I made modifications that fall into three categories: 1. Angle the pocket opening 2. Lengthen for a higher waist and 3. Relocate the fly closure.

I’ll also share how I attached my slotted buttons.

Size: I originally made a pair of Lander pants and shorts in size 10 per the measurement chart. I like the length I get in that size, but really needed to size down to an 8 for a better fit in the width. For my Sail Away Landers I wanted a pretty slim/snug fit in the stretch twill, so I sized down even further to a 6, still keeping the length of my pieces at a size 10.

  1. Angled Pocket

Trace off the pocket pattern piece in your size and be sure to add the grainline marking. Measure and mark a line 3 1/2in away from and parallel to the long edge of the pocket. Mark the point (a) where the slightly curved top edge of the pocket meets the newly drawn parallel line. Measure down 1 3/8in from your (a) mark and mark again (b). Mark point (c) where the original pocket curve meets the side of the pocket. Connect (b) and (c) with a straight line. You now have an angled pocket opening. ** You may have to tweak these measurements slightly for a different size, but they will get you really close. (Original design lines are in grey pencil, newly drafted lines are in blue pencil)

Pocket alteration 1.2

Next up you’ll need to draw a new pocket interfacing piece. Simply trace your new angled pocket edge and draw a matching line 1in away to create the new piece.

Interfacing collage

 

2. Lengthen for a higher waist

I measured down 1 1/2in from top of the side seams (front & back pieces) to mark my lengthen line. Your lengthen line should be perpendicular to the grain line. Cut and spread 1in (or more). I’m short-waisted so 1in was plenty for me.

I chose not to lengthen my pocket piece. If you choose to, I suggest lengthening below the angled pocket opening, so you don’t skew those proportions.

3. Move the fly

We’re mostly just switching up the construction a little. Pin or mark just above the pocket on the side seam. Stitch the side seam closed from bottom(hem) up to your marking and back stitch to reinforce.  The dot marking on the fly pieces will match up to the top of your side seam stitching.

Pin mark

In the pattern instructions the left fly attaches to the left (as worn) center front and the right fly piece attaches to the right (as worn) center front. Instead, you will attach the Left fly to the Front pant/short piece and the Right fly to the Back pant/short piece.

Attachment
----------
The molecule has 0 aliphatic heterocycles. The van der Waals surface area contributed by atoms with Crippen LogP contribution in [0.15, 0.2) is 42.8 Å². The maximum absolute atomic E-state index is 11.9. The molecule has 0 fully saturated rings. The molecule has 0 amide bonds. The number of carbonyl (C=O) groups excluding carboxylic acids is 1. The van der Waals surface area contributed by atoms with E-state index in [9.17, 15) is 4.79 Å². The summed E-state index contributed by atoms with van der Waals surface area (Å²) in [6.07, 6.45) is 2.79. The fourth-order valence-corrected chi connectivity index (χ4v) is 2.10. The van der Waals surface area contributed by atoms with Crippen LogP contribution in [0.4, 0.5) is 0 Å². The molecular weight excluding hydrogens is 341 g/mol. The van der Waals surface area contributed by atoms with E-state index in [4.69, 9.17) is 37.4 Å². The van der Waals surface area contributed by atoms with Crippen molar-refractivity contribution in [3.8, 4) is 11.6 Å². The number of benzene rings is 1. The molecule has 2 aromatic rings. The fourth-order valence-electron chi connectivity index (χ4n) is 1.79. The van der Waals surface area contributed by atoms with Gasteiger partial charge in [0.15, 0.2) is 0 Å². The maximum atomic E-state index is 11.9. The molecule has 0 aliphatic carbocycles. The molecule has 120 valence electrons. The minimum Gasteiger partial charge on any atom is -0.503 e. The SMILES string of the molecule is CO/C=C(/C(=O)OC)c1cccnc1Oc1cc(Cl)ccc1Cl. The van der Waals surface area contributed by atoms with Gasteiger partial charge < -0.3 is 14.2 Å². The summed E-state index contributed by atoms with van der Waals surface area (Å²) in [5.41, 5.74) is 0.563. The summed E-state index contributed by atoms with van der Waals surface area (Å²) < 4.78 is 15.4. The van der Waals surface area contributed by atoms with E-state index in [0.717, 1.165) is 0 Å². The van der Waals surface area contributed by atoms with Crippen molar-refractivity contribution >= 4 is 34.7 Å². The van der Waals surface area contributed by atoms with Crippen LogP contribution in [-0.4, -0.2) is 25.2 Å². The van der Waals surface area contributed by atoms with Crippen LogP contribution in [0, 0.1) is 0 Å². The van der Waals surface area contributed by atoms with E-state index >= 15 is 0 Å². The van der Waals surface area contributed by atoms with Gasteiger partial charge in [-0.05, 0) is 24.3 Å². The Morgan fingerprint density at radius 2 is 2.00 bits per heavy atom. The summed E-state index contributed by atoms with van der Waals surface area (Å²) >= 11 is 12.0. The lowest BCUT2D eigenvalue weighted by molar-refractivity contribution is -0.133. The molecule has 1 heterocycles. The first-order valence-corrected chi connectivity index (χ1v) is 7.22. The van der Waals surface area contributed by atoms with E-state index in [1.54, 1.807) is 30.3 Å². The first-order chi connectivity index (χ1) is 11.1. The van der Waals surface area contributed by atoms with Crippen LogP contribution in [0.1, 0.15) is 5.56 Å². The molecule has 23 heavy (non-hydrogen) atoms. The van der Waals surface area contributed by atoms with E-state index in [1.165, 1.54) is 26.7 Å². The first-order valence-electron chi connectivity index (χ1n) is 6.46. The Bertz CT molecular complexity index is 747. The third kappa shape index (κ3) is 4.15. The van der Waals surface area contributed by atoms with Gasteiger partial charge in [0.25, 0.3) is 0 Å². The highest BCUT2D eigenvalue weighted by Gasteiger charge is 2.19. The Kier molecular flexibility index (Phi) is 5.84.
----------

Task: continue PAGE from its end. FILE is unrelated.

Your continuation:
Fly pieces

Fly pieces inside view

Follow the pattern instructions for completing the fly and button closure. The fly pieces as cut will extend up past the waistline, simply trim any excess. Once you have the fly completed, you’ll want to add a securing bar tack through the two fly pieces. Make sure they are laying flat over each other like they do when the fly is closed. Pin together and sew the bar tack through the two layers.

Bar tack detail 1

Note: Moving the fly to the side will make the pattern notches on your waistband irrelevant, but you’ll be fine. Simply attach following the directions and ease any areas that need it.

Things to consider.

  1. I’ve made two Landers before, so I knew I would be ok with a shorter side fly.
  2. I made mine with stretch twill, so going down a size and the shorter fly still works for me.
  3. Raising the waist may require further alterations of your CB seam, darts, and possibly the waistband.

Attaching Slotted Buttons (aka Canadian buttons or bar buttons)

I turned to the Self Sewn Wardrobe facebook group for direction with these.  I got the suggestions that these are attached with a ribbon, twill tape, or self fabric running through them and an example pic from a rtw jacket with this type of closure. I haven’t found a tutorial to verify that I did this properly, but this will get you started. If you have any suggestions, I’d love to hear them.

Your ribbon will run right down the middle of your buttons, so mark your button placement to the outside of each button so you can still see the markings after laying down the ribbon. Don’t skip the marking because we’ll be shifting those buttons up and down on the ribbon as we sew.

placket collage

Cut your ribbon about 1.5 times the length of the fly and slide all the buttons onto the bottom of the ribbon. Starting at the top of the fly. Slide one button up to the top of the ribbon leaving about 5/8in of ribbon extending above the top of the button. Position your button to line up with your placement mark, fold under the top edge of the ribbon by 1/4in and pin the ribbon in place. Also pin or mark your ribbon just above the top of your button. Slide the button down and out of the way to make two bar tacks. One along the top folded edge of the ribbon and the second on the marking for the top of the button. Straight stitch along the edges of the ribbon between the bar tacks.